Polypurine/polypyrimidine sequences as cis-acting transcriptional regulators

Samir K. Brahmachari, Partha S. Sarkar, Sowmya Raghavan, Malathy Narayan, Amit K. Maiti

Research output: Contribution to journalArticlepeer-review

27 Scopus citations

Abstract

Genome sequence information has generated increasing evidence for the claim that repetitive DNA sequences present within and around genes could play a important role in the regulation of gene expression. Polypurine/polypyrimidine sequences [poly(Pu/Py)] have been observed in the vicinity of promoters and within the transcribed regions of many genes. To understand whether such sequences influence the level of gene expression, we constructed several prokaryotic and eukaryotic expression vectors incorporating poly(Pu/Py) repeats both within and upstream of a reporter gene, lacZ (encoding β-galactosidase), and studied its expression in vivo. We find that, in contrast to the situation in Escherichia coli, the presence of poly(Pu/Py) sequences within the gene does not significantly inhibit gene expression in mammalian cells. On the other hand, the presence of such sequences upstream of lacZ leads to a several-fold reduction of gene expression in mammalian cells. Similar down-regulation was observed when a structural cassette containing poly(Pu/Py) sequences upstream of lacZ was integrated into yeast chromosome V. Sequence analysis of the nine totally sequenced yeast chromosomes shows that a large number of such sequences occur upstream of ORFs. On the basis of our experimental results and DNA sequence analysis, we propose that these sequences can function as cis-acting transcriptional regulators.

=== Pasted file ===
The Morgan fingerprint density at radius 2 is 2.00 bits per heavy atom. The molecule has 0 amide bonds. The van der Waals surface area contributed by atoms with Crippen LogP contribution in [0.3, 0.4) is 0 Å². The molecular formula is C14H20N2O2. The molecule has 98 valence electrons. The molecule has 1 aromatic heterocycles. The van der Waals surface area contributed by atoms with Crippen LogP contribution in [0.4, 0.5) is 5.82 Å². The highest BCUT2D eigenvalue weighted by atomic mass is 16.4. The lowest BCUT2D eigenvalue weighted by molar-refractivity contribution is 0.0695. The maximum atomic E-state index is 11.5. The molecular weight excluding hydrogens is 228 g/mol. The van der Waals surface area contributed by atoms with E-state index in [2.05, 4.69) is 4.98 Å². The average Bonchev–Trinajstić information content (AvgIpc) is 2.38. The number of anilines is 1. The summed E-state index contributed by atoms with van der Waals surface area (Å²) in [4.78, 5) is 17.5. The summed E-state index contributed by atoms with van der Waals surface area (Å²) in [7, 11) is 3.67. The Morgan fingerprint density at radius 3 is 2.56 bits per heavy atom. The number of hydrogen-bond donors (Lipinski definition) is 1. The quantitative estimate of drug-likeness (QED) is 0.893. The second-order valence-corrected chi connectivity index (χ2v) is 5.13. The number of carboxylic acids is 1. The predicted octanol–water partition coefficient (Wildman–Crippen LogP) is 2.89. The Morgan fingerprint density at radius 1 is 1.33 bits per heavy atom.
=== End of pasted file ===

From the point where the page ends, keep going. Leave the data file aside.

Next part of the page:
Original languageEnglish (US)
Pages (from-to)17-26
Number of pages10
JournalGene
Volume190
Issue number1
DOIs
StatePublished - Apr 29 1997
Externally publishedYes

Keywords

  • Coding strand
  • DNA sequence analysis
  • Down regulation
  • Expression vectors
  • Promoter
  • Repetitive DNA
  • Triplex
  • Upstream activating sequences
  • Yeast genome

ASJC Scopus subject areas

  • Genetics

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